As scientists have increased their knowledge about both the human brain and the nature of substance abuse, a variety of clinical treatments for drug addiction have emerged. One effective tool used to address addiction as part of a comprehensive substance abuse treatment program is cognitive behavioral therapy (CBT). Here is a closer look at this important form of treatment, along with the vital role it plays in the recovery process.
What is Cognitive Behavioral Therapy?
PsychCentral explains: “Cognitive behavioral therapy (CBT) is a short-term, goal-oriented psychotherapy treatment that takes a hands-on, practical approach to problem-solving. Its goal is to change patterns of thinking or behavior that are behind people’s difficulties, and so change the way they feel.”
Developed in the 1960s by psychiatrist Aaron Beck, CBT originated from an understanding of the relationship between thoughts and feelings. Deeply ingrained attitudes and thought processes have a large impact on the way people see and experience the world around them. Patterns of thought dictate, to a large degree, the emotional state in which people live and make decisions.
CBT is part psychotherapy and part behavioral therapy. Its aim is to help patients understand the meaning they attach to things, the thinking patterns that have developed, and how those thinking patterns have affected their emotions, behaviors, and choices. With increased understanding, patients can learn new patterns of thought that will affect their behaviors and feelings for the better.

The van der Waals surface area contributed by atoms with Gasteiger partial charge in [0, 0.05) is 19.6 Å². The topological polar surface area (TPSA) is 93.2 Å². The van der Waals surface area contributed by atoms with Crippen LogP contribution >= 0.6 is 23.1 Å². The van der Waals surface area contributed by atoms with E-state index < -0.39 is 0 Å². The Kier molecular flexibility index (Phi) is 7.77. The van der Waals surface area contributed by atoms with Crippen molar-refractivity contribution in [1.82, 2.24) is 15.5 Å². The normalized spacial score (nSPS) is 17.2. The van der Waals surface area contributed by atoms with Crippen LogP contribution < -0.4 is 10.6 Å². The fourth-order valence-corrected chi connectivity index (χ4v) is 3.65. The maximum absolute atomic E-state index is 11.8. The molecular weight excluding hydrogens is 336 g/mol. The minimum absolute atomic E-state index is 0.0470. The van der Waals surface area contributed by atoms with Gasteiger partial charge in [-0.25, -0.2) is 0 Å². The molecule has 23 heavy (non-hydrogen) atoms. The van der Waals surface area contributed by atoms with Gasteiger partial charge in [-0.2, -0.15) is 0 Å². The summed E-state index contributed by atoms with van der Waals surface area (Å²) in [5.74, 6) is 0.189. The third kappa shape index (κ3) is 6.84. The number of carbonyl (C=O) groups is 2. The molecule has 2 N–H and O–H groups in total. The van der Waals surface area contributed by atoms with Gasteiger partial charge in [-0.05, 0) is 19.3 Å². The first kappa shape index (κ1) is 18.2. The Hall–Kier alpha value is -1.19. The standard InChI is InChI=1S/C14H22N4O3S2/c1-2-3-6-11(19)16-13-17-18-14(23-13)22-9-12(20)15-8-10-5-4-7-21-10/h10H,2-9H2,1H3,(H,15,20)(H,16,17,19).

CBT and Addiction Treatment
As researchers have advanced in knowledge about the physical and emotional aspects of addiction, they have also determined how CBT can be used to facilitate the recovery process in both inpatient and outpatient settings.
Addiction does not exist in a vacuum. The reality is that it is complex and multi-factored with inputs ranging from the biological to the environmental. Accordingly, treatment for addiction is never one-size-fits-all. During CBT sessions, addicts and therapists work together to understand the specific problems that led to addiction, along with identifying strategies for addressing those problems. Thus, the process is inherently individualized.
What, specifically, is addressed in CBT? The National Institute on Drug Abuse (NIDA) notes: “A central element of CBT is anticipating likely problems and enhancing patients’ self-control by helping them develop effective coping strategies. Specific techniques include exploring the positive and negative consequences of continued drug use, self-monitoring to recognize cravings early and identify situations that might put one at risk for use, and developing strategies for coping with cravings and avoiding those high-risk situations.”
One of the most exciting things about CBT is that it is the gift that keeps on giving. The skills learned in CBT can help you throughout your addiction recovery journey and can even help you discover things about yourself that will be useful in other areas of your life as well.
If you are struggling with a substance use disorder, CBT may be one part of a well-rounded treatment program to help you achieve and maintain sobriety.
We’re Here to Help
Are you ready to take advantage of the benefits of such a program? Call us to learn about admissions today!